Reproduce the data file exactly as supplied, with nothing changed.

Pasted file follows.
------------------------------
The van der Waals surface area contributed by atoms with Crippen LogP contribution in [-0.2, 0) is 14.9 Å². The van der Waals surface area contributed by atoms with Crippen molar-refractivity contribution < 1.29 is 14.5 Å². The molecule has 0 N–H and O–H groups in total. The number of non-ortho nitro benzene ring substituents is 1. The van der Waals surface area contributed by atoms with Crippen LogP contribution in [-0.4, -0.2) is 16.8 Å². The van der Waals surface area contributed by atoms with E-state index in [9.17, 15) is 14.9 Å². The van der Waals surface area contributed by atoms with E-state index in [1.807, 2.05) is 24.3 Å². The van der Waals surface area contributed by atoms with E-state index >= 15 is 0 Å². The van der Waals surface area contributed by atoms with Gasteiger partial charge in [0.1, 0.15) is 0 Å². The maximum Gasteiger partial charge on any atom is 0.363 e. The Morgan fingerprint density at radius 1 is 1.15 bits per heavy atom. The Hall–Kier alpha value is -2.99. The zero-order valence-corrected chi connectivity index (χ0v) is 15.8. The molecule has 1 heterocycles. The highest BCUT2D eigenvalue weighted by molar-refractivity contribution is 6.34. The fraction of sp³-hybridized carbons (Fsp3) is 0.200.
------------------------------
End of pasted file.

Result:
The van der Waals surface area contributed by atoms with Crippen LogP contribution in [-0.2, 0) is 14.9 Å². The van der Waals surface area contributed by atoms with Crippen molar-refractivity contribution < 1.29 is 14.5 Å². The molecule has 0 N–H and O–H groups in total. The number of non-ortho nitro benzene ring substituents is 1. The van der Waals surface area contributed by atoms with Crippen LogP contribution in [-0.4, -0.2) is 16.8 Å². The van der Waals surface area contributed by atoms with E-state index in [9.17, 15) is 14.9 Å². The van der Waals surface area contributed by atoms with E-state index in [1.807, 2.05) is 24.3 Å². The van der Waals surface area contributed by atoms with E-state index >= 15 is 0 Å². The van der Waals surface area contributed by atoms with Gasteiger partial charge in [0.1, 0.15) is 0 Å². The maximum Gasteiger partial charge on any atom is 0.363 e. The Morgan fingerprint density at radius 1 is 1.15 bits per heavy atom. The Hall–Kier alpha value is -2.99. The zero-order valence-corrected chi connectivity index (χ0v) is 15.8. The molecule has 1 heterocycles. The highest BCUT2D eigenvalue weighted by molar-refractivity contribution is 6.34. The fraction of sp³-hybridized carbons (Fsp3) is 0.200.